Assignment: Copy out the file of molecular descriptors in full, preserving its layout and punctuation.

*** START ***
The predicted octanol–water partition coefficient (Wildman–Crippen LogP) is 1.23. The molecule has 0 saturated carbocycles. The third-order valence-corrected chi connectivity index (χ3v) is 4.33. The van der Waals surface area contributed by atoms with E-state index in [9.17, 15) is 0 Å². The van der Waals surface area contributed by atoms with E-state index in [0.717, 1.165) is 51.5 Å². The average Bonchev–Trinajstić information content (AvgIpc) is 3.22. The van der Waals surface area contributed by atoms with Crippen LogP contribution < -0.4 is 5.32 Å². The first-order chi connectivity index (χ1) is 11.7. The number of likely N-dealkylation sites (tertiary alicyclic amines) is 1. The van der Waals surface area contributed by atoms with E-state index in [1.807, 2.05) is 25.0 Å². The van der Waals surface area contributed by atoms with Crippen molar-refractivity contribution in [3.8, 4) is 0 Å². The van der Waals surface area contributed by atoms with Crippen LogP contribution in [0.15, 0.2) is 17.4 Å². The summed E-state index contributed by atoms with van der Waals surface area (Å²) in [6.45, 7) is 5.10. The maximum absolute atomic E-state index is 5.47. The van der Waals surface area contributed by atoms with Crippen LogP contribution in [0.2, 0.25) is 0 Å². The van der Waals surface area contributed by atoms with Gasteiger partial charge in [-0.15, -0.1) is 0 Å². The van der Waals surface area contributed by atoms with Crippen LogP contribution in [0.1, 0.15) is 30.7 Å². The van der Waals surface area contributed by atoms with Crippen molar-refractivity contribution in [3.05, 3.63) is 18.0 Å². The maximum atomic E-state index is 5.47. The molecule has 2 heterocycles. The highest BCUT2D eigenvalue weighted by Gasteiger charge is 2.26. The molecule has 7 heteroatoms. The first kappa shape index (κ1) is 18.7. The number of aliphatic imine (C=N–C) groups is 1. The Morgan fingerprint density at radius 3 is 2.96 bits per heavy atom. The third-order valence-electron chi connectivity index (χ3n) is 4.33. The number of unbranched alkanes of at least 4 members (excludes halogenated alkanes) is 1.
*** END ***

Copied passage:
The predicted octanol–water partition coefficient (Wildman–Crippen LogP) is 1.23. The molecule has 0 saturated carbocycles. The third-order valence-corrected chi connectivity index (χ3v) is 4.33. The van der Waals surface area contributed by atoms with E-state index in [9.17, 15) is 0 Å². The van der Waals surface area contributed by atoms with E-state index in [0.717, 1.165) is 51.5 Å². The average Bonchev–Trinajstić information content (AvgIpc) is 3.22. The van der Waals surface area contributed by atoms with Crippen LogP contribution < -0.4 is 5.32 Å². The first-order chi connectivity index (χ1) is 11.7. The number of likely N-dealkylation sites (tertiary alicyclic amines) is 1. The van der Waals surface area contributed by atoms with E-state index in [1.807, 2.05) is 25.0 Å². The van der Waals surface area contributed by atoms with Crippen molar-refractivity contribution in [3.8, 4) is 0 Å². The van der Waals surface area contributed by atoms with Crippen LogP contribution in [0.15, 0.2) is 17.4 Å². The summed E-state index contributed by atoms with van der Waals surface area (Å²) in [6.45, 7) is 5.10. The maximum absolute atomic E-state index is 5.47. The van der Waals surface area contributed by atoms with Crippen LogP contribution in [0.2, 0.25) is 0 Å². The van der Waals surface area contributed by atoms with Gasteiger partial charge in [-0.15, -0.1) is 0 Å². The van der Waals surface area contributed by atoms with Crippen LogP contribution in [0.1, 0.15) is 30.7 Å². The van der Waals surface area contributed by atoms with Crippen molar-refractivity contribution in [3.05, 3.63) is 18.0 Å². The maximum atomic E-state index is 5.47. The molecule has 2 heterocycles. The highest BCUT2D eigenvalue weighted by Gasteiger charge is 2.26. The molecule has 7 heteroatoms. The first kappa shape index (κ1) is 18.7. The number of aliphatic imine (C=N–C) groups is 1. The Morgan fingerprint density at radius 3 is 2.96 bits per heavy atom. The third-order valence-electron chi connectivity index (χ3n) is 4.33. The number of unbranched alkanes of at least 4 members (excludes halogenated alkanes) is 1.